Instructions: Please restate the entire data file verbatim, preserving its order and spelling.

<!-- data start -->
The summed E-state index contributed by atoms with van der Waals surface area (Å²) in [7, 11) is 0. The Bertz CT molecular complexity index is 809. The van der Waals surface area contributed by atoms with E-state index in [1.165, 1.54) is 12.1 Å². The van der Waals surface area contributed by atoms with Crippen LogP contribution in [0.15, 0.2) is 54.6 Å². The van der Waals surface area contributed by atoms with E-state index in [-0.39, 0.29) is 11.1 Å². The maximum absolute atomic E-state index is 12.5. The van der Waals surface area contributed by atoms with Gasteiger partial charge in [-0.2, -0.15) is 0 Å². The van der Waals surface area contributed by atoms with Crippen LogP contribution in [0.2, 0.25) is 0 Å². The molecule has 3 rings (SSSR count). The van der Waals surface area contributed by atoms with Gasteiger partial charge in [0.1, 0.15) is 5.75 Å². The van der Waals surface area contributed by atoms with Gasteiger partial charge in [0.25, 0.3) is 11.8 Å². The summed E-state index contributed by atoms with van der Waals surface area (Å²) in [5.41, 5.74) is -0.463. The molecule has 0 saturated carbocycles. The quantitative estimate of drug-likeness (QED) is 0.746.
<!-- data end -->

The summed E-state index contributed by atoms with van der Waals surface area (Å²) in [7, 11) is 0. The Bertz CT molecular complexity index is 809. The van der Waals surface area contributed by atoms with E-state index in [1.165, 1.54) is 12.1 Å². The van der Waals surface area contributed by atoms with Crippen LogP contribution in [0.15, 0.2) is 54.6 Å². The van der Waals surface area contributed by atoms with E-state index in [-0.39, 0.29) is 11.1 Å². The maximum absolute atomic E-state index is 12.5. The van der Waals surface area contributed by atoms with Gasteiger partial charge in [-0.2, -0.15) is 0 Å². The van der Waals surface area contributed by atoms with Crippen LogP contribution in [0.2, 0.25) is 0 Å². The molecule has 3 rings (SSSR count). The van der Waals surface area contributed by atoms with Gasteiger partial charge in [0.1, 0.15) is 5.75 Å². The van der Waals surface area contributed by atoms with Gasteiger partial charge in [0.25, 0.3) is 11.8 Å². The summed E-state index contributed by atoms with van der Waals surface area (Å²) in [5.41, 5.74) is -0.463. The molecule has 0 saturated carbocycles. The quantitative estimate of drug-likeness (QED) is 0.746.